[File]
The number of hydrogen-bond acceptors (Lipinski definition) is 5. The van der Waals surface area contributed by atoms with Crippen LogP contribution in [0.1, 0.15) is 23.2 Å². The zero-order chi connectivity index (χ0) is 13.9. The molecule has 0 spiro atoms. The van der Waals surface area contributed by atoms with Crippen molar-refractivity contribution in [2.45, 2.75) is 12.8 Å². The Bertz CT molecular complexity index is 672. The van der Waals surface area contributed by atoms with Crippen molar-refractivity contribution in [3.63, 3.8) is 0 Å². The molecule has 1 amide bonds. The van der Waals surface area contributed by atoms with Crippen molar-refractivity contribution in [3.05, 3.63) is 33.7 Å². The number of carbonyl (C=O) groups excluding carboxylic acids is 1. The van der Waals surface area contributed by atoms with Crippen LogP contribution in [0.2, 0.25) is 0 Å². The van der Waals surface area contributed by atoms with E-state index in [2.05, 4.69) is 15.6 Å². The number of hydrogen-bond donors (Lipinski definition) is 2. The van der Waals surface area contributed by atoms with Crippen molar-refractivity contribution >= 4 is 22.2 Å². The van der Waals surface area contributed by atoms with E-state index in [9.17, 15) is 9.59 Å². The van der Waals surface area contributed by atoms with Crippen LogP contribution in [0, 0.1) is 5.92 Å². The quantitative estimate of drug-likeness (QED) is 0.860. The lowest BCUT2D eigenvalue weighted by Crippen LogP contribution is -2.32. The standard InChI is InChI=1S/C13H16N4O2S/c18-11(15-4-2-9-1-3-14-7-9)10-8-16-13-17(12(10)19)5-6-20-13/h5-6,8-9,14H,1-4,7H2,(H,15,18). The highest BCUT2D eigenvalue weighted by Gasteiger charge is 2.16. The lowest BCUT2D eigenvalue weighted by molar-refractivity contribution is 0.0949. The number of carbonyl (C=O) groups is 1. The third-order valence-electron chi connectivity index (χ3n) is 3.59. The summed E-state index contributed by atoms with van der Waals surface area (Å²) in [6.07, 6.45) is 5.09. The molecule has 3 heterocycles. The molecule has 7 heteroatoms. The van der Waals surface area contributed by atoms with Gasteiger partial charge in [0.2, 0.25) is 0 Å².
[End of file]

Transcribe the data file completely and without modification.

The number of hydrogen-bond acceptors (Lipinski definition) is 5. The van der Waals surface area contributed by atoms with Crippen LogP contribution in [0.1, 0.15) is 23.2 Å². The zero-order chi connectivity index (χ0) is 13.9. The molecule has 0 spiro atoms. The van der Waals surface area contributed by atoms with Crippen molar-refractivity contribution in [2.45, 2.75) is 12.8 Å². The Bertz CT molecular complexity index is 672. The van der Waals surface area contributed by atoms with Crippen molar-refractivity contribution in [3.63, 3.8) is 0 Å². The molecule has 1 amide bonds. The van der Waals surface area contributed by atoms with Crippen molar-refractivity contribution in [3.05, 3.63) is 33.7 Å². The number of carbonyl (C=O) groups excluding carboxylic acids is 1. The van der Waals surface area contributed by atoms with Crippen LogP contribution in [0.2, 0.25) is 0 Å². The van der Waals surface area contributed by atoms with E-state index in [2.05, 4.69) is 15.6 Å². The number of hydrogen-bond donors (Lipinski definition) is 2. The van der Waals surface area contributed by atoms with Crippen molar-refractivity contribution >= 4 is 22.2 Å². The van der Waals surface area contributed by atoms with E-state index in [9.17, 15) is 9.59 Å². The van der Waals surface area contributed by atoms with Crippen LogP contribution in [0, 0.1) is 5.92 Å². The quantitative estimate of drug-likeness (QED) is 0.860. The lowest BCUT2D eigenvalue weighted by Crippen LogP contribution is -2.32. The standard InChI is InChI=1S/C13H16N4O2S/c18-11(15-4-2-9-1-3-14-7-9)10-8-16-13-17(12(10)19)5-6-20-13/h5-6,8-9,14H,1-4,7H2,(H,15,18). The highest BCUT2D eigenvalue weighted by Gasteiger charge is 2.16. The lowest BCUT2D eigenvalue weighted by molar-refractivity contribution is 0.0949. The number of carbonyl (C=O) groups is 1. The third-order valence-electron chi connectivity index (χ3n) is 3.59. The summed E-state index contributed by atoms with van der Waals surface area (Å²) in [6.07, 6.45) is 5.09. The molecule has 3 heterocycles. The molecule has 7 heteroatoms. The van der Waals surface area contributed by atoms with Gasteiger partial charge in [0.2, 0.25) is 0 Å².